Penn Medicine Names First Leader of Precision Medicine to Speed Delivery of Tailored Treatments to Patients

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Media Contact:Karen Kreeger | | 215-349-5658October 9, 2013

D. Gary Gilliland, MD, PhD, has been named the inaugural Vice Dean and Vice President for Precision Medicine, a newly created role to position Penn Medicine as the nation’s top leader in the delivery of individualized medicine.

Dr. Gilliland, a cancer genetics expert and pioneer in the development of targeted therapies, will synthesize Penn Medicine’s research and clinical care initiatives across all disciplines to create a national model for the delivery of precise, personalized medicine to patients with diseases of all kinds. He will work with the institution’s top leaders in cancer, heart and vascular medicine, neurosciences, genetics, pathology, and many other specialties.

“We are proud to be among the first institutions in the country to create a position to oversee the tremendous opportunities and challenges that face us as our physicians and scientists work to hone the promise of the burgeoning and exciting field of precision medicine,” says J. Larry Jameson, MD, PhD, Executive Vice President of the University of Pennsylvania for the Health System and Dean of the Perelman School of Medicine. “Dr. Gilliland’s experience as a leader in both academic medicine and the pharmaceutical industry will help Penn Medicine forge a roadmap for the most effective and efficient ways to conduct research and deliver care in this new field.”

The establishment of the new role builds on such existing Penn Medicine efforts as the Institute for Translational Medicine and Therapeutics and the newly launched Center for Personalized Diagnostics.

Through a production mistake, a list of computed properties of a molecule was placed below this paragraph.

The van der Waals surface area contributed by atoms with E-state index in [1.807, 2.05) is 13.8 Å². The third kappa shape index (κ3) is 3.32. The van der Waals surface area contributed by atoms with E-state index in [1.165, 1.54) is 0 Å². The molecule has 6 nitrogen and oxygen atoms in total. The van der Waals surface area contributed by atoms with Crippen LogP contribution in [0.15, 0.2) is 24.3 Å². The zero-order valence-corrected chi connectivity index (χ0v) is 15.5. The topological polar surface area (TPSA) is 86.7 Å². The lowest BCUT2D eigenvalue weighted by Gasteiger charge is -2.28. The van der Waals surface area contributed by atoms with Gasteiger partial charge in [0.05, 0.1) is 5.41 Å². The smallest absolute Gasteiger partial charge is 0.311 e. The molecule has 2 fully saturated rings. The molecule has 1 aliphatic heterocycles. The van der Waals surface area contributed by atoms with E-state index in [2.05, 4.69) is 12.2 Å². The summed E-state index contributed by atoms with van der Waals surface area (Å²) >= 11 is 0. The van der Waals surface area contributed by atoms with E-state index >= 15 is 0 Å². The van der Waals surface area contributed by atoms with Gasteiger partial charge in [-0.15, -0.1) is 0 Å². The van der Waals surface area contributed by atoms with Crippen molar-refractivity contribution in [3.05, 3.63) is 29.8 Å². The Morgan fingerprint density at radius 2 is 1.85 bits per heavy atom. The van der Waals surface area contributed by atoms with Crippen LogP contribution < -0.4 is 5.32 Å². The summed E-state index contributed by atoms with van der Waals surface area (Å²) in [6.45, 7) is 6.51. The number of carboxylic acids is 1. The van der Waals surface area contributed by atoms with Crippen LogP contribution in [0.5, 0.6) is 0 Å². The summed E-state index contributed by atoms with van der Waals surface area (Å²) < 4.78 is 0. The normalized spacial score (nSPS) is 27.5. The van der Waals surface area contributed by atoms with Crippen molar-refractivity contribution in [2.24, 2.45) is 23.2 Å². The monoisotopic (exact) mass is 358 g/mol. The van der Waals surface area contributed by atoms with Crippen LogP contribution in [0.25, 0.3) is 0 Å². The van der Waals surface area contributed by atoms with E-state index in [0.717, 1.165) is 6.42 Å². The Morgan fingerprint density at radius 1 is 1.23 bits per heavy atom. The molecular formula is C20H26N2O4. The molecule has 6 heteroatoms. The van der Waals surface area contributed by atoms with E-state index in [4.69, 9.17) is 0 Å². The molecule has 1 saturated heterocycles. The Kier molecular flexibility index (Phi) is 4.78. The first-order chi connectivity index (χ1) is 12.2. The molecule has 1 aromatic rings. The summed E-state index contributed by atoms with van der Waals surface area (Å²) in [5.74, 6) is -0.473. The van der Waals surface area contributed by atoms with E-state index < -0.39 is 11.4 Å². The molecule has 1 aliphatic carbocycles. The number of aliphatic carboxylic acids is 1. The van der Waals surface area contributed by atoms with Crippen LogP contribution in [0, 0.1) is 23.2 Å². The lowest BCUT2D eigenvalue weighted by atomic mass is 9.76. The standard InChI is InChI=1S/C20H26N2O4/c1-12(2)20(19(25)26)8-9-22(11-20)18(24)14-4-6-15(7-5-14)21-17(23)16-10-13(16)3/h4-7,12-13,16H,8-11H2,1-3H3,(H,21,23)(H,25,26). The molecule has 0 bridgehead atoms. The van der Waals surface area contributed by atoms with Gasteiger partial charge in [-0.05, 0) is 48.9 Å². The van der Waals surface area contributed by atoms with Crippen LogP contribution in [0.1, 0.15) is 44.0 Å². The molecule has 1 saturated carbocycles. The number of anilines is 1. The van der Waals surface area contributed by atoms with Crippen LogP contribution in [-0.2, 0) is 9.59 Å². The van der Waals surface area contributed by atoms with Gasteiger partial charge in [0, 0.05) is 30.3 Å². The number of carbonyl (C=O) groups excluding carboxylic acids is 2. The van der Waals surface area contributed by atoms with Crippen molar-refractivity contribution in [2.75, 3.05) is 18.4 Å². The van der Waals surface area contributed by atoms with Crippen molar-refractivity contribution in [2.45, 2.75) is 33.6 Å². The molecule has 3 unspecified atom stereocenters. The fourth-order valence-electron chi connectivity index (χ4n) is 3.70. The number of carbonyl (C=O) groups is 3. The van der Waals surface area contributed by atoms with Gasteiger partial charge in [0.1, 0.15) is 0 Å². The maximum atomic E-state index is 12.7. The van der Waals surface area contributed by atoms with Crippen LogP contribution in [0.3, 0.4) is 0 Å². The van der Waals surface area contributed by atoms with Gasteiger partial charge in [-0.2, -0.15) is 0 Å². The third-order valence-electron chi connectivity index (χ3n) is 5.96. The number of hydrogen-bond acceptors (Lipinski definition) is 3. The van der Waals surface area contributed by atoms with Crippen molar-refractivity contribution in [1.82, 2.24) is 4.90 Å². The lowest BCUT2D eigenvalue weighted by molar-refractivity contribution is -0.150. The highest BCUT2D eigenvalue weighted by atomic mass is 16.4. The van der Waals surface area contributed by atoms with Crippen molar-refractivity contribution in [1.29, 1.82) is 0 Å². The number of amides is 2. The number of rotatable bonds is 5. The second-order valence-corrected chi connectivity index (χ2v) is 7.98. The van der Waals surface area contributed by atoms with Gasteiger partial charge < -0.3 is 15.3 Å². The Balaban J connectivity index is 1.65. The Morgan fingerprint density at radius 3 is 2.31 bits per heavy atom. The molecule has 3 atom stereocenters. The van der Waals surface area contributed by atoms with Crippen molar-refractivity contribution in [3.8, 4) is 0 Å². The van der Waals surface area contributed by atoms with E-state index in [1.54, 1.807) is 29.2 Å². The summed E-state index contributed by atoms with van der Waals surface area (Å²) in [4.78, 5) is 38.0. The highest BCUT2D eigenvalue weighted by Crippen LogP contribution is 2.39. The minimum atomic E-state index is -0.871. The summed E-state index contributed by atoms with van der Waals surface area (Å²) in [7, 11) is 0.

“Penn Medicine already has a strong base in this new field, and Dr. Gilliland’s background and accomplishments will provide experienced leadership to take us to the next level of excellence,” says Ralph W. Muller, Chief Executive Officer of the University of Pennsylvania Health System. “No matter what it’s called – precision medicine, personalized medicine, or individualized medicine – this extremely promising approach will better equip physicians to match the most effective treatment to each patient’s specific disease.”

Gilliland joins Penn Medicine from Merck, where he was recruited in 2009 as Senior Vice President of Merck Research Laboratories and Oncology Franchise Head, following a long career at Harvard Medical School. At Merck, he was responsible for end-to-end research and development of its Global Oncology Programs. He oversaw first-in-human studies, proof-of-concept trials, and Phase II/III registration trials, and managed all preclinical and clinical oncology licensing activities.

Prior to joining Merck, Gilliland was a member of the faculty at Harvard Medical School for nearly 20 years, where he served as Professor of Medicine and a Professor of Stem Cell and Regenerative Biology. He was also an Investigator of the Howard Hughes Medical Institute, Director of the Leukemia Program at the Dana-Farber/Harvard Cancer Center, and Director of the Cancer Stem Cell Program of the Harvard Stem Cell Institute. He saw patients at numerous top Boston hospitals, serving as an attending physician in the Bone Marrow Transplant Service of Children’s Hospital; attending physician in medical oncology at Dana-Farber Cancer Institute; and senior attending physician at Brigham and Women’s Hospital. 

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